Gilles Deleuze (1925-1995) conceives of the entire universe as a series of folds, with the major fold being the point of contact between the lower level of matter and being, and the upper level of the soul, with the critical idea being that nothing is divided, but rather runs on as one unbroken continuum. Spall’s paintings capture this concept perfectly: their waves of colour bringing out the essence of life on both levels. Floating through Night, in particular, resplendent in its varying intensities of purple, yellow, and dark, dark blue, suggests a progression upwards from the scratched into and daubed over lower third, through a patchy middle, where one can catch glimpses of the prepared but unpainted white canvas gleaming through, to the darker, calmer upper band, where the struggles of life have been replaced by a sense of serenity. Interestingly, White claims to see John Everett Millais’ Ophelia (1851-2) in this work – either way, there is a peacefulness to it; an end to the stresses and woes of earthly existence.


The largest piece in the exhibition, Landscape, hangs opposite the windows, an immense altarpiece behind a draped shelf, again lit with White’s exquisite spires. It is flanked by smaller figure studies (enchanting, but not as fitting as the abstracted landscapes), seascapes and coastal studies (Spall moved from her native South East London to Whitstable ten years ago). Although the influence of J.M.W. Turner (1775-1851) is apparent in works such as Sea Light and Ships at Sea, the colour scheme remains very much Spall’s own.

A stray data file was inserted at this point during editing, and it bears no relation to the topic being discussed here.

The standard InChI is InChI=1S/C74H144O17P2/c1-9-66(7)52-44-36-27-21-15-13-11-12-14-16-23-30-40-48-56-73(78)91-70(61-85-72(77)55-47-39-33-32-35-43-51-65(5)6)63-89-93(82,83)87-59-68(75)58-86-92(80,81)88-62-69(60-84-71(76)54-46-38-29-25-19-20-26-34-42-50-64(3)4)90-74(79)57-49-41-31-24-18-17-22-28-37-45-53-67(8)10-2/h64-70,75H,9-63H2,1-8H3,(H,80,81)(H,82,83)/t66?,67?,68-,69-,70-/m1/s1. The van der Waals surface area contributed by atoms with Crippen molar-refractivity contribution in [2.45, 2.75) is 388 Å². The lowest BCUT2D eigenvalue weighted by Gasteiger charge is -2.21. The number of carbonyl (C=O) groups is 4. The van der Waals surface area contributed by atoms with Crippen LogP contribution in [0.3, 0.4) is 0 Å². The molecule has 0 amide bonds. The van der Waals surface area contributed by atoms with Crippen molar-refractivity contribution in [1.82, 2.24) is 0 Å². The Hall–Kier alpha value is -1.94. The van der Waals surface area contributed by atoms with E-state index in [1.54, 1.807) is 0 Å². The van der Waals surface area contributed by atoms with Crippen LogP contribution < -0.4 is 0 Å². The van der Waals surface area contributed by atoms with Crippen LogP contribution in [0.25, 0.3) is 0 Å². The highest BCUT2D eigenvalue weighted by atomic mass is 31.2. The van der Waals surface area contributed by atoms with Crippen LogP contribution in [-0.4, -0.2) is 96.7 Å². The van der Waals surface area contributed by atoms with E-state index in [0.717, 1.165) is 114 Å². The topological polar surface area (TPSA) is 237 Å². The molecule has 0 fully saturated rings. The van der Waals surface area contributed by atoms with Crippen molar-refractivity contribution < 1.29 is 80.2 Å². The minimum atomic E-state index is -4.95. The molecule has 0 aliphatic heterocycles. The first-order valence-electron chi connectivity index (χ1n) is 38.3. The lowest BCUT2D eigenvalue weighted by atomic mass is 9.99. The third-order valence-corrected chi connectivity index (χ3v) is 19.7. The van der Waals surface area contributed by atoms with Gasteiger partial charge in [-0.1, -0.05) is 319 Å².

Trained in art therapy, Spall explains that she works “intuitively, usually as an act of expressive improvisation, musically not unlike the exploration of a free-jazz piece, […] becom[ing] absorbed with the movements and rhythms of light, colour, and composition.” It is perhaps no surprise, then, that her work has such a strong sense of breaking free: capturing momentum, entropy, and the breathing of a wave as it ebbs and flows.


Installation shot
Xavier's Spire Spectacle
Xavier White's, Blackheath

Maia Spall
Floating through Night
Oil on canvas

Maia Spall
Whitstable Coast

Call Xavier on 07 88 99 72 374 to arrange a viewing

For more information on Maia Spall, see:

Wednesday, 9 January 2013

Review of Richard Hamilton: The Late Works at the National Gallery

Richard Hamilton: The Late Works
Sunley Room, The National Gallery
10 October 2012 – 12 January 2013

Just what is it that makes Richard Hamilton’s works so different, so appealing? Sadly, the current exhibition of late works by Hamilton (1922-2011), at the National Gallery, doesn’t really do justice to his prolific and multifarious oeuvre, but, luckily, a major retrospective of his work is due to tour Europe and America from 2014. Nevertheless, it seems appropriate that the National Gallery should host this small-scale show, since it has long been a place of significance to the artist, who sadly died during the preparations for what might be seen now as a touching tribute.